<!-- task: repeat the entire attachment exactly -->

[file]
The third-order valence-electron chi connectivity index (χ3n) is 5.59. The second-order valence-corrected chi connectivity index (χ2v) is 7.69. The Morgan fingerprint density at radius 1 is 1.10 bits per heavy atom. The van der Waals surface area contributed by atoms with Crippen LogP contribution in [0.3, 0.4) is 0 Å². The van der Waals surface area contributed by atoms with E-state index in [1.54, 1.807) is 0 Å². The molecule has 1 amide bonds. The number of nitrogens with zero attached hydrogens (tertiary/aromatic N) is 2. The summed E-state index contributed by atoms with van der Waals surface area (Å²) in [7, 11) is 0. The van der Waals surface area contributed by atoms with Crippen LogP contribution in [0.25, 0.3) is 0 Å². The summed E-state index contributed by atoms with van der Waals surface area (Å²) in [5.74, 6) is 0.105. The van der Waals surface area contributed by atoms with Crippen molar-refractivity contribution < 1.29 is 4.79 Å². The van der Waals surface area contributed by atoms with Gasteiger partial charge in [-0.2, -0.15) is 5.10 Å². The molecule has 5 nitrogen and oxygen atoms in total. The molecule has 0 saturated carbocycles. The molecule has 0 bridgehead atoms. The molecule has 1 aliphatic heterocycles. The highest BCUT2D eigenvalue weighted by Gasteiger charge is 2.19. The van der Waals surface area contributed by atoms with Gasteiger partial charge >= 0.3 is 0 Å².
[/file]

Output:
The third-order valence-electron chi connectivity index (χ3n) is 5.59. The second-order valence-corrected chi connectivity index (χ2v) is 7.69. The Morgan fingerprint density at radius 1 is 1.10 bits per heavy atom. The van der Waals surface area contributed by atoms with Crippen LogP contribution in [0.3, 0.4) is 0 Å². The van der Waals surface area contributed by atoms with E-state index in [1.54, 1.807) is 0 Å². The molecule has 1 amide bonds. The number of nitrogens with zero attached hydrogens (tertiary/aromatic N) is 2. The summed E-state index contributed by atoms with van der Waals surface area (Å²) in [7, 11) is 0. The van der Waals surface area contributed by atoms with Crippen LogP contribution in [0.25, 0.3) is 0 Å². The summed E-state index contributed by atoms with van der Waals surface area (Å²) in [5.74, 6) is 0.105. The van der Waals surface area contributed by atoms with Crippen molar-refractivity contribution < 1.29 is 4.79 Å². The van der Waals surface area contributed by atoms with Gasteiger partial charge in [-0.2, -0.15) is 5.10 Å². The molecule has 5 nitrogen and oxygen atoms in total. The molecule has 0 saturated carbocycles. The molecule has 0 bridgehead atoms. The molecule has 1 aliphatic heterocycles. The highest BCUT2D eigenvalue weighted by Gasteiger charge is 2.19. The van der Waals surface area contributed by atoms with Gasteiger partial charge >= 0.3 is 0 Å².